Bombay was as crazy about cricket a century ago as it is today. Every November bamboo scaffolding would start going up on the Bombay Gymkhana maidan. We rejoiced. Quandrangular time! Stands were allotted to the different clubs – Hindu, Parsi, Islam. Of course, the Europeans watched the matches from the comfort of their own club house, amid fans, chota pegs, beer, ice and more ice. Our stands also had fans but ineffectively high up. We had closely packed chairs and benches. Samosa and soft drink vendors clattered up and down the isles of the wooden boards. For children they were a major attraction. Since these were all lengthy matches, there would be hours of stonewalling boredom, sometimes till we almost went to sleep. A sudden roar would announce the fall of a wicket.


The Quadrangular tournament had its origins in an annual match played between the European members of the Bombay Gymkhana and the Parsis of the Zoroastrian Cricket Club. The first such game was played in 1877, when the Bombay Gymkhana accepted a request for a two-day match from the Parsis. The game went off well. It was repeated the next year and was expected to become an annual event. Unfortunately, the Europeans did not maintain a level playing field (literally). They used the Bombay maidan, which was utilised by all communities as a cricket ground, for a polo field rendering much of it useless for cricket because of the large divots left by the horses. They excluded their own ‘Europeans Only' cricket ground. The Parsis and Hindus went to court. The dispute was settled in their favour.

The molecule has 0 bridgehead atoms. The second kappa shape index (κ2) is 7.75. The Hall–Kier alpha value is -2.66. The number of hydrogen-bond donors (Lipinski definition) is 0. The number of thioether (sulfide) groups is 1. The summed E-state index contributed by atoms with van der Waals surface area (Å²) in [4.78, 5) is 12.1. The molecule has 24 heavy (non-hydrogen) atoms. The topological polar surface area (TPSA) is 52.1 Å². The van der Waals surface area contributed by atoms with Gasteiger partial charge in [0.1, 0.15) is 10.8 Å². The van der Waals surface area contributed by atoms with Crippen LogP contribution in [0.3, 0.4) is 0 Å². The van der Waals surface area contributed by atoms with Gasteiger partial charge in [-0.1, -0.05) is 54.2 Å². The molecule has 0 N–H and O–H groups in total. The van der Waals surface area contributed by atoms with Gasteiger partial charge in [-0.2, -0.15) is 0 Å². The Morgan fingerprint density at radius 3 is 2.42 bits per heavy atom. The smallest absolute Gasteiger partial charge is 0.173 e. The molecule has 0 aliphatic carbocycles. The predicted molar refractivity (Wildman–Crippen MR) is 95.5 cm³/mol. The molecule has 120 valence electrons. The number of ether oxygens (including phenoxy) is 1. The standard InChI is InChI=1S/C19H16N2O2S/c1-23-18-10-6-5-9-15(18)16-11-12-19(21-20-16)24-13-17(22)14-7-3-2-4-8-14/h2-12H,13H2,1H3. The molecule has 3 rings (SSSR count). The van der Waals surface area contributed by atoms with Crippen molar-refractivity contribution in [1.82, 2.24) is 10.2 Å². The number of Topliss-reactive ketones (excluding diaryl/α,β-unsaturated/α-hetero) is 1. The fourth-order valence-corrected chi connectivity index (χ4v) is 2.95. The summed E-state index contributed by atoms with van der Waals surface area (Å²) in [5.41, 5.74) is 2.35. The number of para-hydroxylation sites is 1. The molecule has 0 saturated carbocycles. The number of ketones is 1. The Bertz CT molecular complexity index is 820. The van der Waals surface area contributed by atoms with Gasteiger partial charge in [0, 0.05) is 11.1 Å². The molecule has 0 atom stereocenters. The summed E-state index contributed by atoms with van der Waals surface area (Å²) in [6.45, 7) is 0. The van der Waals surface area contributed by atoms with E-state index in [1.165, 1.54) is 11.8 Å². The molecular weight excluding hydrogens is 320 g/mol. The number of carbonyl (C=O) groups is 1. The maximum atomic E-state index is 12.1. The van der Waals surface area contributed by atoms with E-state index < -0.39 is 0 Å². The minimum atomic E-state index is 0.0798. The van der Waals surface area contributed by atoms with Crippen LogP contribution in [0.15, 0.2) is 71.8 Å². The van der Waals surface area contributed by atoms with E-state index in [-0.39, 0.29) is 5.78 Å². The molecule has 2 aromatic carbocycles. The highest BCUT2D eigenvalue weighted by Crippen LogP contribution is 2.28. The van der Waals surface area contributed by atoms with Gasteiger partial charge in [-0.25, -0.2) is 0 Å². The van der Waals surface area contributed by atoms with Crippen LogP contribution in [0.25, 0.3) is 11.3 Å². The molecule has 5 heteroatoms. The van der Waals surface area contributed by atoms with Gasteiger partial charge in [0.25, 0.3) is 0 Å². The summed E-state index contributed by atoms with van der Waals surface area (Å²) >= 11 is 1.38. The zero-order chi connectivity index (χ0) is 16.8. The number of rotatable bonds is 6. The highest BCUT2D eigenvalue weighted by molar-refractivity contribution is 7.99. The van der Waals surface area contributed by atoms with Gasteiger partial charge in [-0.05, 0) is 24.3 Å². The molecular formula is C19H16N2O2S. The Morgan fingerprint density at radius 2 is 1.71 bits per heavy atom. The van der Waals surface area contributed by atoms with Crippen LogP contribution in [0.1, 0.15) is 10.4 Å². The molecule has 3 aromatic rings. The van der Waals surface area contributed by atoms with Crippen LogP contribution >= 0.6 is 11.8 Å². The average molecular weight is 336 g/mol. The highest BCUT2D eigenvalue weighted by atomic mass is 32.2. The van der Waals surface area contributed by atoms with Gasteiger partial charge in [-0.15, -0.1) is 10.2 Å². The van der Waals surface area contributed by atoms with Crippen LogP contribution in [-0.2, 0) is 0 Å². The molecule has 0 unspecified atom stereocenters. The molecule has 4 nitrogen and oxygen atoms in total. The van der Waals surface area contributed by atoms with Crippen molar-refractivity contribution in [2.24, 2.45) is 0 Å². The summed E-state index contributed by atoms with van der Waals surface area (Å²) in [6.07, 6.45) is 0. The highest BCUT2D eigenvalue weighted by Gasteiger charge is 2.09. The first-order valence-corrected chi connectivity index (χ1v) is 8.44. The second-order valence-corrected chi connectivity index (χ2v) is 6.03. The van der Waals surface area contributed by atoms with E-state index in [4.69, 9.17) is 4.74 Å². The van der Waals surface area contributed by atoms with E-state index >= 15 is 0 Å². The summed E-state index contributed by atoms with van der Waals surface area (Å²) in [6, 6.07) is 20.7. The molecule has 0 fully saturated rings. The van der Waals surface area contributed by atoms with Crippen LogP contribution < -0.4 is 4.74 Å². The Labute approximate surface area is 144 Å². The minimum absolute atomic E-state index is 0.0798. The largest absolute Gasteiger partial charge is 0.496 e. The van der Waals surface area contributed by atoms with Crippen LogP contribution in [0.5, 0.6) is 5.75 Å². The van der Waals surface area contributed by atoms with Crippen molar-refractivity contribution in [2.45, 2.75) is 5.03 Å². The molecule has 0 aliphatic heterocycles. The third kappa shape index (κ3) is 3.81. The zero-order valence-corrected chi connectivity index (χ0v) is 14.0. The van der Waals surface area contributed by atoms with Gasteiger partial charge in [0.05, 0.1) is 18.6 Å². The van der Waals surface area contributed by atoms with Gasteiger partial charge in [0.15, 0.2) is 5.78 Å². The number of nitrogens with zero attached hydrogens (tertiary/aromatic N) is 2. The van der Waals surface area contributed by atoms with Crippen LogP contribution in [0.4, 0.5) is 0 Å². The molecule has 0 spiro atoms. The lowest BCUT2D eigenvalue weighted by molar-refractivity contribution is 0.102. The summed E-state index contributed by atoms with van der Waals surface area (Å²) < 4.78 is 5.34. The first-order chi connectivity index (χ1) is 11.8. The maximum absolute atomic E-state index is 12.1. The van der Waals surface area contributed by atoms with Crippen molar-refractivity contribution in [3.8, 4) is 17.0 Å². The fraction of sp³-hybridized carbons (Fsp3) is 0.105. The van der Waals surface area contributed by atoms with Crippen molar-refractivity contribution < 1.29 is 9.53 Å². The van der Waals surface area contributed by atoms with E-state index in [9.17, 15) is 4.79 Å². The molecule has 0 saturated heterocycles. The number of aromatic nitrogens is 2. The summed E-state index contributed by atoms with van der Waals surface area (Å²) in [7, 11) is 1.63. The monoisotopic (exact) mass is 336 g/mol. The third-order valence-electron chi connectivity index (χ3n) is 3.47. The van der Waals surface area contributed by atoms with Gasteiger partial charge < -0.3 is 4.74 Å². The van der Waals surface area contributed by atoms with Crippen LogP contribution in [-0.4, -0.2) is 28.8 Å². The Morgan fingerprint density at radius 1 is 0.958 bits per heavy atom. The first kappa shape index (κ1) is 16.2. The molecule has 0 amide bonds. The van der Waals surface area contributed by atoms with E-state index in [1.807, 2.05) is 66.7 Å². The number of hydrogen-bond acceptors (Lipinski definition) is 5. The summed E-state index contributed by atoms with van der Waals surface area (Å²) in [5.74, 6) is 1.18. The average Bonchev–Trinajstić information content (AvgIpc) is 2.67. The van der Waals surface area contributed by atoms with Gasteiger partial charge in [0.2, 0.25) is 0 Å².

The European and Parsi matches resumed in 1884. 1907 saw the first triangular tournament with teams from the Bombay, Parsi and Hindu Gymkhanas. In 1912 the Muslims were invited, making it a Quadrangular. This tournament became the highlight of the year and was continued right upto 1930. In that year Gandhiji's Salt Satyagraha and Civil Disobedience Movement caused such turmoil that the Quandrangular was cancelled but resumed in 1934. Later it became Pentangular, but never had the old lustre.